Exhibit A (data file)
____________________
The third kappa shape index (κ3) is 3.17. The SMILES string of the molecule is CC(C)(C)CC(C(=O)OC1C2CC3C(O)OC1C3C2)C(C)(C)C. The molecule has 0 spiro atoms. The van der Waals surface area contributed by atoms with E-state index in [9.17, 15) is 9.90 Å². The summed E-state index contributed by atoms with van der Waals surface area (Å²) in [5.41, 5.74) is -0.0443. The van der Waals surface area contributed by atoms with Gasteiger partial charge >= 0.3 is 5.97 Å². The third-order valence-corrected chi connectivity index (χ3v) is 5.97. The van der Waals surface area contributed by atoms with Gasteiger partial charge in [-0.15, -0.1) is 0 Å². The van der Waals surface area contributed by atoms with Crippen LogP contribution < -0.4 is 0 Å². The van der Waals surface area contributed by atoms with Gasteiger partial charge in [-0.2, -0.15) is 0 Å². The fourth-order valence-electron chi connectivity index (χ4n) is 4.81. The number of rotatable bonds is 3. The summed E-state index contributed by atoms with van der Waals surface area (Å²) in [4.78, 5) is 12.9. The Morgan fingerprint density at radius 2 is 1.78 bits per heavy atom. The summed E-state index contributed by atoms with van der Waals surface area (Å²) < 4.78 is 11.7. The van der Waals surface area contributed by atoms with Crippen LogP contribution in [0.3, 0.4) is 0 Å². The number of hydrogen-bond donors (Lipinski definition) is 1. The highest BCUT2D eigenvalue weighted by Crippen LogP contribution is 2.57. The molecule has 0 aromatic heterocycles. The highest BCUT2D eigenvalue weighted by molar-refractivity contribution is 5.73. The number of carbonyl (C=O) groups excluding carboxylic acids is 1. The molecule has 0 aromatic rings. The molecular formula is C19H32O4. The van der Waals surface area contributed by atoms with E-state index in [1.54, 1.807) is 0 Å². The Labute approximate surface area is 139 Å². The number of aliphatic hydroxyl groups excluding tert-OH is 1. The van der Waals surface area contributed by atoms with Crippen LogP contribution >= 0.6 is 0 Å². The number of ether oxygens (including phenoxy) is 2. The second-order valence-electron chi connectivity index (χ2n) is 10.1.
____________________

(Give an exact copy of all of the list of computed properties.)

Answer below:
The third kappa shape index (κ3) is 3.17. The SMILES string of the molecule is CC(C)(C)CC(C(=O)OC1C2CC3C(O)OC1C3C2)C(C)(C)C. The molecule has 0 spiro atoms. The van der Waals surface area contributed by atoms with E-state index in [9.17, 15) is 9.90 Å². The summed E-state index contributed by atoms with van der Waals surface area (Å²) in [5.41, 5.74) is -0.0443. The van der Waals surface area contributed by atoms with Gasteiger partial charge >= 0.3 is 5.97 Å². The third-order valence-corrected chi connectivity index (χ3v) is 5.97. The van der Waals surface area contributed by atoms with Gasteiger partial charge in [-0.15, -0.1) is 0 Å². The van der Waals surface area contributed by atoms with Crippen LogP contribution < -0.4 is 0 Å². The van der Waals surface area contributed by atoms with Gasteiger partial charge in [-0.2, -0.15) is 0 Å². The fourth-order valence-electron chi connectivity index (χ4n) is 4.81. The number of rotatable bonds is 3. The summed E-state index contributed by atoms with van der Waals surface area (Å²) in [4.78, 5) is 12.9. The Morgan fingerprint density at radius 2 is 1.78 bits per heavy atom. The summed E-state index contributed by atoms with van der Waals surface area (Å²) < 4.78 is 11.7. The van der Waals surface area contributed by atoms with Crippen LogP contribution in [0.3, 0.4) is 0 Å². The number of hydrogen-bond donors (Lipinski definition) is 1. The highest BCUT2D eigenvalue weighted by Crippen LogP contribution is 2.57. The molecule has 0 aromatic heterocycles. The highest BCUT2D eigenvalue weighted by molar-refractivity contribution is 5.73. The number of carbonyl (C=O) groups excluding carboxylic acids is 1. The molecule has 0 aromatic rings. The molecular formula is C19H32O4. The van der Waals surface area contributed by atoms with E-state index in [1.54, 1.807) is 0 Å². The Labute approximate surface area is 139 Å². The number of aliphatic hydroxyl groups excluding tert-OH is 1. The van der Waals surface area contributed by atoms with Crippen LogP contribution >= 0.6 is 0 Å². The number of ether oxygens (including phenoxy) is 2. The second-order valence-electron chi connectivity index (χ2n) is 10.1.